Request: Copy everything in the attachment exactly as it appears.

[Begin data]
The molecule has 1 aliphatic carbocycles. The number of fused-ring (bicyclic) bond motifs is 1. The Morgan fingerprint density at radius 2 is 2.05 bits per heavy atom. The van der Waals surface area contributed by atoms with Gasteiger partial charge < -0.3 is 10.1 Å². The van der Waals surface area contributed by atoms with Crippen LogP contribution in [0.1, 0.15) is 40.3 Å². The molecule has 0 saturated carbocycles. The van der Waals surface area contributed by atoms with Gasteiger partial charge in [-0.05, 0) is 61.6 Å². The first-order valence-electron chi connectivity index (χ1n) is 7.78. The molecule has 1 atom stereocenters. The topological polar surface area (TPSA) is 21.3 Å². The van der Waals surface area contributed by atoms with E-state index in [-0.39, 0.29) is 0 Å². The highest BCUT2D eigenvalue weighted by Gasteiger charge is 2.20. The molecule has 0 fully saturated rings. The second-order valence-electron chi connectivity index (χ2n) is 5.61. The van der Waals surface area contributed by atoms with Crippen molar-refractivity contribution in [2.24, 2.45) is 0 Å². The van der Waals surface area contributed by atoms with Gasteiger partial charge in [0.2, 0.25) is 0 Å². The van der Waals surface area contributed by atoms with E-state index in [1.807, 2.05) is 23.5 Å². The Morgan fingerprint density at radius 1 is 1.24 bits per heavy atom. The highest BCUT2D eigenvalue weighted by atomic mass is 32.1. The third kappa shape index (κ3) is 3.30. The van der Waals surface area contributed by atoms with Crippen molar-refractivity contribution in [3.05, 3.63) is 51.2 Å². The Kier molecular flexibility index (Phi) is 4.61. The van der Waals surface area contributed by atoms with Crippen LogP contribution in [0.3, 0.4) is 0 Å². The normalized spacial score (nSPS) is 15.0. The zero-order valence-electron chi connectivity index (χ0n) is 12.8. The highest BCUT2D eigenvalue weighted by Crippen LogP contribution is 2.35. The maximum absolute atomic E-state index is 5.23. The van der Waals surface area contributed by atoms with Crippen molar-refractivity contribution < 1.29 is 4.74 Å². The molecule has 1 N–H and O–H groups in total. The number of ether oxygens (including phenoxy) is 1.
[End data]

The molecule has 1 aliphatic carbocycles. The number of fused-ring (bicyclic) bond motifs is 1. The Morgan fingerprint density at radius 2 is 2.05 bits per heavy atom. The van der Waals surface area contributed by atoms with Gasteiger partial charge < -0.3 is 10.1 Å². The van der Waals surface area contributed by atoms with Crippen LogP contribution in [0.1, 0.15) is 40.3 Å². The molecule has 0 saturated carbocycles. The van der Waals surface area contributed by atoms with Gasteiger partial charge in [-0.05, 0) is 61.6 Å². The first-order valence-electron chi connectivity index (χ1n) is 7.78. The molecule has 1 atom stereocenters. The topological polar surface area (TPSA) is 21.3 Å². The van der Waals surface area contributed by atoms with E-state index in [-0.39, 0.29) is 0 Å². The highest BCUT2D eigenvalue weighted by Gasteiger charge is 2.20. The molecule has 0 fully saturated rings. The second-order valence-electron chi connectivity index (χ2n) is 5.61. The van der Waals surface area contributed by atoms with Crippen molar-refractivity contribution in [2.24, 2.45) is 0 Å². The van der Waals surface area contributed by atoms with Gasteiger partial charge in [0.2, 0.25) is 0 Å². The van der Waals surface area contributed by atoms with E-state index in [1.807, 2.05) is 23.5 Å². The Morgan fingerprint density at radius 1 is 1.24 bits per heavy atom. The highest BCUT2D eigenvalue weighted by atomic mass is 32.1. The third kappa shape index (κ3) is 3.30. The van der Waals surface area contributed by atoms with Crippen molar-refractivity contribution in [3.05, 3.63) is 51.2 Å². The Kier molecular flexibility index (Phi) is 4.61. The van der Waals surface area contributed by atoms with Crippen LogP contribution in [0.3, 0.4) is 0 Å². The normalized spacial score (nSPS) is 15.0. The zero-order valence-electron chi connectivity index (χ0n) is 12.8. The highest BCUT2D eigenvalue weighted by Crippen LogP contribution is 2.35. The maximum absolute atomic E-state index is 5.23. The van der Waals surface area contributed by atoms with Crippen molar-refractivity contribution < 1.29 is 4.74 Å². The molecule has 1 N–H and O–H groups in total. The number of ether oxygens (including phenoxy) is 1.